"Chembai Vaidyanatha Iyer was one of the leading practitioners of Carnatic Music in the period usually referred to as the 'Golden Era'. Old timers are enthusiastic in pointing out that he, along with Ariyakudi Ramanuja Iyengar & Maharajapuram Viswanatha Iyer formed the 'Modern Trinity of Carnatic Music', the trio who were responsible for keeping up the concert tradition in the vacuum caused by the departure of the titans in the beginning of the 20th Century before the entry of the bright young stars such as Musiri Subramania Iyer, Semmangudi Srinivasa Iyer, G.N.Balasubramanian, Madurai Mani Iyer and the female-trio comprising of M.S.Subbulakshmi, D.K.Pattammal and M.L.Vasanthakumari, who took to the stage later. But what made Chembai different from them was his voice, that booming, metallic, powerful voice which never seemed to depart from sruti.

It is not very hard to imagine why Chembai, as he was popularly called, was phenomenally popular. With a knowledge of the art deeply acquired and with a voice that earned him the fame of 'Bell Metal Voiced Bhagavatar' with its power and majesty yet sweet and melodious, Vaidyanatha Bhagavatar rose to supreme heights, taking vast audiences to rapturous delights in a span of about 70 years of performance expertise. Born in a family of musicians, whose traditions ran uninterruptedly for over two centuries, and being a great grandson of 'Chakra Tanam' Subba Iyer, who was a contemporary of Saint Thyagaraja, Chembai had music in his blood. A deeply religious man, music in his family was taught and learnt as part of Vedic instruction. He had his early training under his father and equipped himself fully to give an independent performance even at the age of nine. A humble man, he attributed all his success to his favorite God - Guruvayurappan. "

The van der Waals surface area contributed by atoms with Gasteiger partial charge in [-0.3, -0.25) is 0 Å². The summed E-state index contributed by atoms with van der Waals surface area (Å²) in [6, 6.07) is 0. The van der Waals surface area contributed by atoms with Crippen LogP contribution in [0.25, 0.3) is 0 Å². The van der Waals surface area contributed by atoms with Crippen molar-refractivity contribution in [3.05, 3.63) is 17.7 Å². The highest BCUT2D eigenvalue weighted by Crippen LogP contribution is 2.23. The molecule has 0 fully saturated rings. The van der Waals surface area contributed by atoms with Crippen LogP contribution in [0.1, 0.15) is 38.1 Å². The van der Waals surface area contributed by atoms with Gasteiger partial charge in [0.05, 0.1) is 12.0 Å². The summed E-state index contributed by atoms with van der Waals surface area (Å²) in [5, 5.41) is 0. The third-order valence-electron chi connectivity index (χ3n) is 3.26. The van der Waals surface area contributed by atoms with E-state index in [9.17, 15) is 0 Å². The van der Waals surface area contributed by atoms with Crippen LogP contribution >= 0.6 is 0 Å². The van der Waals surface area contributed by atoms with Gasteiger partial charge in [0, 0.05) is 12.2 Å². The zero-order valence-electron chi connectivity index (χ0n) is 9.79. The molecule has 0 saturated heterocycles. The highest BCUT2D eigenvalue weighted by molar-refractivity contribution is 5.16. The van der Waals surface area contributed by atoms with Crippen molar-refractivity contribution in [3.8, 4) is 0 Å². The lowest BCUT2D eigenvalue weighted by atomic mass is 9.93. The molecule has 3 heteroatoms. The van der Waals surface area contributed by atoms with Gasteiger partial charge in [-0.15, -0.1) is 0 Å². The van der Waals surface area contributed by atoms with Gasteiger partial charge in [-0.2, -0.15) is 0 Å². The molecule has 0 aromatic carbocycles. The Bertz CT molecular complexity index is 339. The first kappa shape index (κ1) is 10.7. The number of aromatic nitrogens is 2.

Quoted from webpages created in his honour.
You will find more detailed biography and some anecdotes,
words by other musicians and much more to read on
those webpages here

The accompanying musicians on this album:

Dr. L. Subramaniam, violin

T.V. Gopalakrishnan, mridang

Alangudi Ramachandran, ghatam
Great ghatam player but very hard to find any good pictures of!


Anonymous said...

Beautiful disc, indeed. Totally new to me. Plus I love the writeup in your first paragraph – the reason I downloaded the LP in the first place, actually. Thanks.

bolingo69 said...


Thank you for your kind words and happy you took time to listen to Chembai, a long time favourite!

I am actually very happy to see these lines from you, as to me it means that my truly heartfelt sentiments even come through in the imperfect world of words! Happy also to see you here! Watch out later for the first post of Madurai Mani Iyer. Coming "soon"...! ;-)

arvind said...

Yes indeed, your words on the effect of Carnatic music are spot on. A few hours spent with this music always purifies the air and leaves a feeling of peaceful contentment, a quiet, happy glow around everything.

Carnatic music is therapeutic and I speak for myself and my family when I say that we can do with all the therapy we can find, to help us through these difficult days.

Thank you once again, bo, for thinking about us, and for your endless generosity!

tawfiq said...

Dear Bolingo,

thanks a lot for the great Chembai LPs. I totally agree with what you say about the effect of the music. Well put into words. Thank you